Original Research

Low dose Mifepristone (100 mg) for medical termination of pregnancy

Shikha Seth, Arun Nagrath, Neeru Goel
African Journal of Primary Health Care & Family Medicine | Vol 3, No 1 | a254 | DOI: https://doi.org/10.4102/phcfm.v3i1.254 | © 2011 Shikha Seth, Arun Nagrath, Neeru Goel | This work is licensed under CC Attribution 4.0
Submitted: 11 November 2010 | Published: 08 September 2011

About the author(s)

Shikha Seth, Department of Obstetrics & Gynaecology, U.P. Rural Institute of Medical Sciences & Research Saifai, Etawah, India
Arun Nagrath, Department of Obstetrics & Gynaecology, U.P. Rural Institute of Medical Sciences & Research Saifai, Etawah, India
Neeru Goel, Department of Obstetrics & Gynaecology, Era’s Medical College, Sarfarazganj, Lucknow, India


Background: Abortion is the most common entity in the practice of obstetrics and gynaecology. Different methods and modes have been opted for until now to find an effective regimen with the least complications. We have tried the minimal dose (100 mg) of Mifepristone (PO) instead of the presently recommended 200 mg for medical abortion in early first trimester cases.

Objectives: The objective of the study was to determine the efficacy of low dose (100 mg) Mifepristone for medical termination of early pregnancy with oral Misoprostol 800 μg, 24 hours later.

Design: A prospective analytical study was conducted on a population of 82 early-pregnant patients who have requested medical abortions.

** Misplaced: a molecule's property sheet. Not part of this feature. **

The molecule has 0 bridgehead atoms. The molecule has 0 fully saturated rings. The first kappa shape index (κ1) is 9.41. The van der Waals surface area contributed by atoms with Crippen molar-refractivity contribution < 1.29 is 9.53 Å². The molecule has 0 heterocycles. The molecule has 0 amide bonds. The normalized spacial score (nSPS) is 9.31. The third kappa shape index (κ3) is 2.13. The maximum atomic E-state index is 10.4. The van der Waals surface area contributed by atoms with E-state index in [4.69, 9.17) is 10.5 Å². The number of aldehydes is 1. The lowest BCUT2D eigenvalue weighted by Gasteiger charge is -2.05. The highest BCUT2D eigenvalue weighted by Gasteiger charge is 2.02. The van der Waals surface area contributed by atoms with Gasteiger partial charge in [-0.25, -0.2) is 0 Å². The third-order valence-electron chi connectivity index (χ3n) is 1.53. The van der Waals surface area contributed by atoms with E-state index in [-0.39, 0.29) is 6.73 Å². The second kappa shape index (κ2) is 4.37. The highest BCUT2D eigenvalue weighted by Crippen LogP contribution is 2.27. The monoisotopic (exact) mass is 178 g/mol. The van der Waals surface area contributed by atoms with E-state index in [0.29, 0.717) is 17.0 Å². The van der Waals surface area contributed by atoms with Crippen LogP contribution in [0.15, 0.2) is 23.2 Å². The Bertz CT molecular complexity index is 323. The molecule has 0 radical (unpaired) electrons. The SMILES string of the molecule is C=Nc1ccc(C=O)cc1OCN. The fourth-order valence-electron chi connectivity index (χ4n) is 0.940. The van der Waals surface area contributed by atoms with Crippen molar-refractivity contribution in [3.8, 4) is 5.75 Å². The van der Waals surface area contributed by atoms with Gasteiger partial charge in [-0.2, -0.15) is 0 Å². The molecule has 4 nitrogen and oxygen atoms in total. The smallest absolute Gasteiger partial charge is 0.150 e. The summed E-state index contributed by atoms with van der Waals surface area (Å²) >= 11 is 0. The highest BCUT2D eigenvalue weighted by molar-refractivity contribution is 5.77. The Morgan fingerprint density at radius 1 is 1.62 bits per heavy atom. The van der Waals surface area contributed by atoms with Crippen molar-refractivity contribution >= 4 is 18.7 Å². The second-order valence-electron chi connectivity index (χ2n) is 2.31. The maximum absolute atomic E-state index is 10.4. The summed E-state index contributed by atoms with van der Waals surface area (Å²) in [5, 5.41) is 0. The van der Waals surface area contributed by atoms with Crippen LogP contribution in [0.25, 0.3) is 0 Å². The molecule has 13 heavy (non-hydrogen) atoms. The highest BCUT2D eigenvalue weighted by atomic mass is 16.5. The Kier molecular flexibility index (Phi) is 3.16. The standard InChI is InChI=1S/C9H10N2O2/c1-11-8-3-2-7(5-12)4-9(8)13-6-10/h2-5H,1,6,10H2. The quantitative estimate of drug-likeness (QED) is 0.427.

Method: Pregnant women of less than 56 days gestation age from their last menstrual period, requesting medical abortion were selected over a period of 14 months from January 2007 to March 2008. They were given 100 mg Mifepristone orally on Day-1, followed by 800 μg Misoprostol orally 24 hours later on Day-2, keeping the patient in the ward for at least 6 hours. Abortion interval, success rate, post-abortion bleeding and side-effects were noted. Success was defined as complete uterine evacuation without the need for surgical intervention.

Results: The total success rate of this minimal dose Mifepristone regimen was 96.25%. Pain and nausea were the predominant side-effects noted. In total 72 (90%) women had completely aborted within 5 hours of taking Misoprostol. Three (3.75%) women only required suction aspiration, hence termed as failed medical abortion. The abortion interval increased with the gestation age. All three failures were of the more-than-42-day gestational age group. The overall mean abortion interval was 4.68 ± 5.32 hours.

Conclusion: Mifepristone 100 mg, followed 24 hours later by Misoprostol 800 μg orally, is a safe and effective regimen for medical abortion.


anti-Progesterone; abortion interval; medical abortion; Mifepristone (RU 486); Misoprostol


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